Apple won 46 Patents today covering their Ultra-Wideband AirTag System, an iDevice Recycling System, AirPower & more
The U.S. Patent and Trademark Office officially published a series of 46 newly granted patents for Apple Inc. today, the last granted patents for June 2021. In this particular report we cover granted patents for Apple's iPhone-AirTag Ultra-Wideband technology system; for a recycling system for the disassembly of iDevices; and another AirPower invention. And as always, we wrap up this week's granted patent report with our traditional listing of the remaining granted patents that were issued to Apple today.
AirTag System for iDevices
Apple was granted a patent for their AirTag system which was introduced on April 20, 2021. AirTag uses Bluetooth and Apple's custom designed U1 chip using Ultra Wideband technology which is buried deep in Apple's patent claim #15 as follows:
"A method for operating an electronic device having ultra-wideband transceiver circuitry, motion sensor circuitry, control circuitry, a haptic output device, a display, and an axis that extends parallel to the display, the method comprising: with the ultra-wideband transceiver circuitry, receiving a wireless signal from an object; with motion sensor circuitry, gathering motion sensor data; with the control circuitry: determining an angle of arrival of the wireless signal; determining a distance to the object at least partly based on the wireless signal; and determining an orientation of the electronic device relative to the object based at least partly on the motion sensor data and the determined angle of arrival of the wireless signal, wherein determining the orientation of the electronic device relative to the object comprises determining a non-zero angle between the object and the axis; with the display, displaying a visual guide on a non-camera view background that guides the user to the object based on the distance to the object and based on the orientation of the electronic device relative to the object, wherein the control circuitry adjusts a characteristic of the visual guide on the non-camera view background in response to a change in distance to the object and adjusts a location of the visual guide on the non-camera view background in response to a change in orientation of the electronic device relative to the object; and with the haptic output device, providing haptic output when the electronic device is pointed at the object."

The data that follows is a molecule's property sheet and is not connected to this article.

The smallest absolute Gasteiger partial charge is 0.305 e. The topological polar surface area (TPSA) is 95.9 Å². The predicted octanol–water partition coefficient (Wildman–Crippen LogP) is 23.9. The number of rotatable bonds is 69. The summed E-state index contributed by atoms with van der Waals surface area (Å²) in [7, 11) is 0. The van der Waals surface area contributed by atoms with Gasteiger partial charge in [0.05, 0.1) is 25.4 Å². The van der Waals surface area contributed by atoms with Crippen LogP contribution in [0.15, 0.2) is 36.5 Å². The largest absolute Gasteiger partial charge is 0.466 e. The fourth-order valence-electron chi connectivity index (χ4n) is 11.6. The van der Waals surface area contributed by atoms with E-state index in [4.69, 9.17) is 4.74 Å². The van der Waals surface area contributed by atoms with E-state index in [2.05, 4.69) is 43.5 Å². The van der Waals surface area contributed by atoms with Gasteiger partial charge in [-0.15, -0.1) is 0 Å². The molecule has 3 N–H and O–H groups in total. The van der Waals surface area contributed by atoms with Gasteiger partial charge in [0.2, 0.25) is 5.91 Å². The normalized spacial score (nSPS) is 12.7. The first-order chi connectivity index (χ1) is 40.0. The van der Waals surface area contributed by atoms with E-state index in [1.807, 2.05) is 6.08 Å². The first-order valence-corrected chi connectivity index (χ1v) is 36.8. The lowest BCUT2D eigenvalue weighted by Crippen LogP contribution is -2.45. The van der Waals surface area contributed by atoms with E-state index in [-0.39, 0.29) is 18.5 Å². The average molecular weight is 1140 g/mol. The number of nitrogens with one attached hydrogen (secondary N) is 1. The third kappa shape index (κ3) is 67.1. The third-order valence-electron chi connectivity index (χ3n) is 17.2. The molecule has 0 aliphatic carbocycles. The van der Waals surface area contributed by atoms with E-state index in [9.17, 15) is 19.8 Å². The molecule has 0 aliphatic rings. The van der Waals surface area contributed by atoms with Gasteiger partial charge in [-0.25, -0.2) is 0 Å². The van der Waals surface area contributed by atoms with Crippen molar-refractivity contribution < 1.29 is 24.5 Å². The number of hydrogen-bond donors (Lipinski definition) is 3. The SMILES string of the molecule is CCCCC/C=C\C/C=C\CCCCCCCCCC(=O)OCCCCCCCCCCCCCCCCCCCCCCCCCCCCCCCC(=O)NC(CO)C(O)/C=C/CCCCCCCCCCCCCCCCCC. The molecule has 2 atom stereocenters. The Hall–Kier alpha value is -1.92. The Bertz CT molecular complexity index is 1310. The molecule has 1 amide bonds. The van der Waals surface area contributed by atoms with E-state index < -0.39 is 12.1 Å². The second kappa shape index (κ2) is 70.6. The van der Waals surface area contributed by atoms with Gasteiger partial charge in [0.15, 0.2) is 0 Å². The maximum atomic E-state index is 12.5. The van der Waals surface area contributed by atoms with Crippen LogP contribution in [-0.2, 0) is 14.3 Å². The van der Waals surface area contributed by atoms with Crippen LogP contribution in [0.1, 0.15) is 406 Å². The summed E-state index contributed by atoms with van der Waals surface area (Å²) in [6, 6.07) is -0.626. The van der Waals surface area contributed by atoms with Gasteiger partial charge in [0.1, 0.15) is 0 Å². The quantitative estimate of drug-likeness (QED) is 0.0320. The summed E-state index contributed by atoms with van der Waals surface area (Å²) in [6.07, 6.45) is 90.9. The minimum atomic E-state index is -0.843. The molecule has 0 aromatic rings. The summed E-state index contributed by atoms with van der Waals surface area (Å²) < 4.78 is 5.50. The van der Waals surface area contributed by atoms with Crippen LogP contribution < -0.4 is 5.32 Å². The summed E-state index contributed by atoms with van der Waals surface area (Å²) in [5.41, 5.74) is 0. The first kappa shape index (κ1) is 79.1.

Apple's patent FIG. 7 below is a diagram of an illustrative network of objects that an iPhone (#10) may recognize and/or communicate wirelessly with; FIG. 12 is a front view of an iPhone having a display from which a user may select an item to be found (as part of "Find My).
Apple's patent FIG. 13 above is a front view of an iPhone having a display on which a list of directions is displayed to direct a user to an item; FIG. 14 is a front view of an iPhone having a display on which a compass is displayed to direct a user to an item; and FIG. 15 is a front view of an iPhone having a display on which an arrow is displayed to direct a user to an item (which is the method currently employed for AirTag discovery as shown below from Apple's AirTag video).
Apple's patent FIG. 16 below illustrates how control circuitry may use the camera function to help guide a user to a lost item. Apple's patent presents a future vision of an advanced 'Find My' for AirTags scenario using the iPhone's camera to zero and point to a lost item. Whether that will make it to market in the future, is unknown at this time.
For more details, review granted patent 11,047,702
Modular System for automated iDevice Disassembly
Apple was granted a patent today for a method for processing electronic components associated with a portable electronic device by a conveyor system subsequent to removing the electronic component from a housing of the portable electronic device, where the conveyor system includes a container that is capable of carrying the electronic component.
The method can include depositing, at a receiving station of the conveyor system, the electronic component within a cavity of the container. The method can further include while moving the container that carries the electronic component from the receiving station in a direction towards a removal station of the conveyor system: monitoring a temperature of the electronic component, and in response to determining that the temperature of the electronic component exceeds a temperature threshold range associated with a thermal event: cooling the electronic component by dissipating thermal energy associated with the thermal event.
Apple's patent FIG. 1A illustrates a system diagram of a modular system for disassembling portable electronic devices (iPhone, iPad, Apple Watch); FIG. 2A illustrates a flow diagram of a method for disassembling a portable electronic device.
Apple's patent FIG. 12D above is a perspective view of the second module (#120) that illustrates removing the electronic component #256-1 at the removal station (#850). In some examples, FIG. 12D illustrates the second module subsequent to the detector #1232 determining that the thermal energy of the electronic component #256-1 has been sufficiently expended so as to enable safe removal of the electronic component from the second module.
For more details, review granted patents 11,051,441 and 11,045,913.
Patent #3: AirPower+
Apple has been granted yet another AirPower (Wireless charging mat). In this version of the AirPower Apple notes that "The control circuitry can determine whether the wireless power receiving device has moved by comparing current and voltage information from the wireless power receiving device to the family of load lines and can take appropriate action such as measuring coil inductances for use in subsequent coil selection operations.
For more on this, read the full granted patent 11,050,307
The Remaining Patents Granted to Apple Today